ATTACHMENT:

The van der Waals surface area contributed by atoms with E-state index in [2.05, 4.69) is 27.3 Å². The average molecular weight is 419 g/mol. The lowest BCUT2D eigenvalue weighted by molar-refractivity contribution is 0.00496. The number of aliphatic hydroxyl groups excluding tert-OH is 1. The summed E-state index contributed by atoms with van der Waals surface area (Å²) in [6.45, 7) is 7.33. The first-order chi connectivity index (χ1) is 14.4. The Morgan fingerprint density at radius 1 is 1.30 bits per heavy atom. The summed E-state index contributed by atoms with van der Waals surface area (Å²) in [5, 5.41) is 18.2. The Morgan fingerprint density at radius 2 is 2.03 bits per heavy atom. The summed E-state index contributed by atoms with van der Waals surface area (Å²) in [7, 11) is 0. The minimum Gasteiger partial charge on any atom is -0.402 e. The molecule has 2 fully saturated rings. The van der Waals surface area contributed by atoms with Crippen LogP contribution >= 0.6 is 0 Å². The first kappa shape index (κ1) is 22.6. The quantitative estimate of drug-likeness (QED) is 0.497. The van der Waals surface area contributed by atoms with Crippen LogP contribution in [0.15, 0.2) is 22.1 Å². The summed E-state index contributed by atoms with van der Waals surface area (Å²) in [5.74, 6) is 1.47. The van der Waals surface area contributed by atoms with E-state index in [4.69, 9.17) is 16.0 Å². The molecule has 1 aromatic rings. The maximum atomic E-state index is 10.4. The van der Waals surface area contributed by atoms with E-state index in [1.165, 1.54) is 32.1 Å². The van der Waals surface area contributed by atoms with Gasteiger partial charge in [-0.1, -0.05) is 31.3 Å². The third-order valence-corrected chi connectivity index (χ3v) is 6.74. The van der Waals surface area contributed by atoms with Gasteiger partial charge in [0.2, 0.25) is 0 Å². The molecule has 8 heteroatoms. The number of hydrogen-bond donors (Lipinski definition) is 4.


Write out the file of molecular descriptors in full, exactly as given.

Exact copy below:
The van der Waals surface area contributed by atoms with E-state index in [2.05, 4.69) is 27.3 Å². The average molecular weight is 419 g/mol. The lowest BCUT2D eigenvalue weighted by molar-refractivity contribution is 0.00496. The number of aliphatic hydroxyl groups excluding tert-OH is 1. The summed E-state index contributed by atoms with van der Waals surface area (Å²) in [6.45, 7) is 7.33. The first-order chi connectivity index (χ1) is 14.4. The Morgan fingerprint density at radius 1 is 1.30 bits per heavy atom. The summed E-state index contributed by atoms with van der Waals surface area (Å²) in [5, 5.41) is 18.2. The Morgan fingerprint density at radius 2 is 2.03 bits per heavy atom. The summed E-state index contributed by atoms with van der Waals surface area (Å²) in [7, 11) is 0. The minimum Gasteiger partial charge on any atom is -0.402 e. The molecule has 2 fully saturated rings. The van der Waals surface area contributed by atoms with Crippen LogP contribution >= 0.6 is 0 Å². The first kappa shape index (κ1) is 22.6. The quantitative estimate of drug-likeness (QED) is 0.497. The van der Waals surface area contributed by atoms with Crippen LogP contribution in [0.15, 0.2) is 22.1 Å². The summed E-state index contributed by atoms with van der Waals surface area (Å²) in [5.74, 6) is 1.47. The van der Waals surface area contributed by atoms with E-state index in [4.69, 9.17) is 16.0 Å². The molecule has 1 aromatic rings. The maximum atomic E-state index is 10.4. The van der Waals surface area contributed by atoms with E-state index in [1.165, 1.54) is 32.1 Å². The van der Waals surface area contributed by atoms with Gasteiger partial charge in [-0.1, -0.05) is 31.3 Å². The third-order valence-corrected chi connectivity index (χ3v) is 6.74. The van der Waals surface area contributed by atoms with Gasteiger partial charge in [0.2, 0.25) is 0 Å². The molecule has 8 heteroatoms. The number of hydrogen-bond donors (Lipinski definition) is 4.